Chicago, the city that works, relatively speaking

Phil Boehmke
Just two days after taking the oath of office as Cook County Assessor, longtime Chicago political fixture Joe Berrios found room at the public trough for his son and his sister. According to the Chicago Tribune, Carmen Barrios has been hired as the new director of tax payer services and Joseph "Joey" Barrios has been brought on board as a residential property analyst. Both members of the Berrios clan are settling into positions which are exempt from a federal court ban on hiring for political reasons.

Joe Berrios has defended his decision to bring in family members and other long time friends and associates because they were already on the government payroll, stating that "When you move into a new office, you bring people you can trust and who will protect you." Berrios who also serves as chairman of the Cook County Democratic Organization also said that "Everyone has a right to work for government."

During the recent campaign for Cook County Assessor, Berrios challenger Forrest Claypool (Independent) warned voters that if elected Barrios would continue his old-school Chicago political practices. It looks as if Berrios has gone out of his way to prove that Claypool was correct. After decades in public office Berrios and his tactics are well known to the voters, who really could care less about honest government. Such is the nature of one party rule in Chicago.

Cynthia Canary, the executive director of the Illinois Campaign for Political Reform said:

"When he was at the Board of Review, he hired family on, and he just brought them over," she said. "In some ways, that is not a news story. That is Joe Berrios being Joe Berrios."

But nepotism, or the hiring of relatives, can raise questions about the qualifications of workers and whether they create an atmosphere of a "family-owned company" that would be inappropriate, Canary added.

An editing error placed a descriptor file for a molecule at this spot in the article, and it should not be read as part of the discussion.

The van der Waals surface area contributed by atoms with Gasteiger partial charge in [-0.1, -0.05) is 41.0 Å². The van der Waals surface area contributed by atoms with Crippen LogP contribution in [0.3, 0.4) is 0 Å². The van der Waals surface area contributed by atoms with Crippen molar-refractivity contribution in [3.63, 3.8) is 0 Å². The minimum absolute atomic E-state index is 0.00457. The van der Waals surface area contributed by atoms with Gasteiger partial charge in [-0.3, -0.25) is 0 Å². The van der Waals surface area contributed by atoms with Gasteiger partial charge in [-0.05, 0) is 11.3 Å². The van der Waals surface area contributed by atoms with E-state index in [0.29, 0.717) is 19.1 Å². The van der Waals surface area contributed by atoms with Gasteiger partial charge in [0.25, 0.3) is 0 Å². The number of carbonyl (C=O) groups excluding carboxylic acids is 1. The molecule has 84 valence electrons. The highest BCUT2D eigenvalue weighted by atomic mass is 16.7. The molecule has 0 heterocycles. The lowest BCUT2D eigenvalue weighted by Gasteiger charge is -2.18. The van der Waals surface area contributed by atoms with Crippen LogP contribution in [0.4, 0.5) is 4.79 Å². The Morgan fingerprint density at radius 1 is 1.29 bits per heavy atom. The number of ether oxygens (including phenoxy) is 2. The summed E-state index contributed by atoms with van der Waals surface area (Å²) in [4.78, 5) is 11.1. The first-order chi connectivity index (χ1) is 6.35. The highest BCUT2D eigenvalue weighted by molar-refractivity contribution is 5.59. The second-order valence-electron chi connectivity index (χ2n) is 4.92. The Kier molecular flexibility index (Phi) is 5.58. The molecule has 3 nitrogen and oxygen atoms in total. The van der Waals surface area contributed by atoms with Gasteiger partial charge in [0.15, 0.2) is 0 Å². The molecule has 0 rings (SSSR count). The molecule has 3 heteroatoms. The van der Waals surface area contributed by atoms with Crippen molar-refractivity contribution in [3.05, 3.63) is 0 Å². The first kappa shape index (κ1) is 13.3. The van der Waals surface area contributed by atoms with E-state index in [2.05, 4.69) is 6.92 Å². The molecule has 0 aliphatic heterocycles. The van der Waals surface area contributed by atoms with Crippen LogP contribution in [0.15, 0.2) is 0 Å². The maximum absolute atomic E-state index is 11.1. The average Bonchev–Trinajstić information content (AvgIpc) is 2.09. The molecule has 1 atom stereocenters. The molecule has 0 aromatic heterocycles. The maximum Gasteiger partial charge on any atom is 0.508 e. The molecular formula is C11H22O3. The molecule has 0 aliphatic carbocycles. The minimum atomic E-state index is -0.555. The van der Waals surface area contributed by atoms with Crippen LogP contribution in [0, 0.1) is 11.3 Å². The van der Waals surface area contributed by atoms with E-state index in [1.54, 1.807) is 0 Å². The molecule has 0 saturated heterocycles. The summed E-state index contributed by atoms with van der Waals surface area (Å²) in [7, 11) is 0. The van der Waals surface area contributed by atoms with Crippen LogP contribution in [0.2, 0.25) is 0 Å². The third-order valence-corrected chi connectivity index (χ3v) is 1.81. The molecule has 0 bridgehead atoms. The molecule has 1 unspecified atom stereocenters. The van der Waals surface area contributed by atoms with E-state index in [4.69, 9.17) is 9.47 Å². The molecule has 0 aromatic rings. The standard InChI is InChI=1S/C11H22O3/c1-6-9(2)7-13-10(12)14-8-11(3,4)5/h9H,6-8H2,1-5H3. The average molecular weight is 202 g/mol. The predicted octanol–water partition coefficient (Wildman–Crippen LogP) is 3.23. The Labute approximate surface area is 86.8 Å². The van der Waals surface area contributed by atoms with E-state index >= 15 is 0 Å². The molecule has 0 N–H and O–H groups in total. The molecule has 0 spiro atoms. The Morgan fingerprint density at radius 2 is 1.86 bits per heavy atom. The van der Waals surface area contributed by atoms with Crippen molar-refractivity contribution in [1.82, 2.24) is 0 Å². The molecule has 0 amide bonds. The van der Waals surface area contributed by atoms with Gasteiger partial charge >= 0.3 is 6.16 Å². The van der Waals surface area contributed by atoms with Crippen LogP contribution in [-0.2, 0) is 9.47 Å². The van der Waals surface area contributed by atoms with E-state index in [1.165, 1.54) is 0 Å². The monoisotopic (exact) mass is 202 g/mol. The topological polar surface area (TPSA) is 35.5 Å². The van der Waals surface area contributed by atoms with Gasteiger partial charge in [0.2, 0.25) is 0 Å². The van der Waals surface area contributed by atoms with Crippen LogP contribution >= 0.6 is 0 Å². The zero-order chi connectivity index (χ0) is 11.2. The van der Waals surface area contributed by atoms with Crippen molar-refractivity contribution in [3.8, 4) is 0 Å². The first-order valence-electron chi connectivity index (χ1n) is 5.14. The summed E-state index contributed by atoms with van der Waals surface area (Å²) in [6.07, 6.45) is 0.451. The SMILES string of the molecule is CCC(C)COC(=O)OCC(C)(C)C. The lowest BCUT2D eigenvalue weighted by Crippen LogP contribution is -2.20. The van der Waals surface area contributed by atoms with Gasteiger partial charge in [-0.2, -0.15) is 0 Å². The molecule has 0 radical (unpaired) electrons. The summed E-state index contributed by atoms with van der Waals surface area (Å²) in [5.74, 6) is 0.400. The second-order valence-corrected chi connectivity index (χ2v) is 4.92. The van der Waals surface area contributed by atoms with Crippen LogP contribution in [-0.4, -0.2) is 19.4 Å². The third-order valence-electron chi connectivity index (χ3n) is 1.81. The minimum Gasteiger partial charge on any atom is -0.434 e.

Another Windy City example that the people get the government they deserve, but then as Cynthia Canary said "This is just Joe Berrios being Joe Berrios." Is it just me or is that a disgraceful attitude for the executive director of the Illinois Campaign for Political Reform to have?
Just two days after taking the oath of office as Cook County Assessor, longtime Chicago political fixture Joe Berrios found room at the public trough for his son and his sister. According to the Chicago Tribune, Carmen Barrios has been hired as the new director of tax payer services and Joseph "Joey" Barrios has been brought on board as a residential property analyst. Both members of the Berrios clan are settling into positions which are exempt from a federal court ban on hiring for political reasons.

Joe Berrios has defended his decision to bring in family members and other long time friends and associates because they were already on the government payroll, stating that "When you move into a new office, you bring people you can trust and who will protect you." Berrios who also serves as chairman of the Cook County Democratic Organization also said that "Everyone has a right to work for government."

During the recent campaign for Cook County Assessor, Berrios challenger Forrest Claypool (Independent) warned voters that if elected Barrios would continue his old-school Chicago political practices. It looks as if Berrios has gone out of his way to prove that Claypool was correct. After decades in public office Berrios and his tactics are well known to the voters, who really could care less about honest government. Such is the nature of one party rule in Chicago.

Cynthia Canary, the executive director of the Illinois Campaign for Political Reform said:

"When he was at the Board of Review, he hired family on, and he just brought them over," she said. "In some ways, that is not a news story. That is Joe Berrios being Joe Berrios."

But nepotism, or the hiring of relatives, can raise questions about the qualifications of workers and whether they create an atmosphere of a "family-owned company" that would be inappropriate, Canary added.

Another Windy City example that the people get the government they deserve, but then as Cynthia Canary said "This is just Joe Berrios being Joe Berrios." Is it just me or is that a disgraceful attitude for the executive director of the Illinois Campaign for Political Reform to have?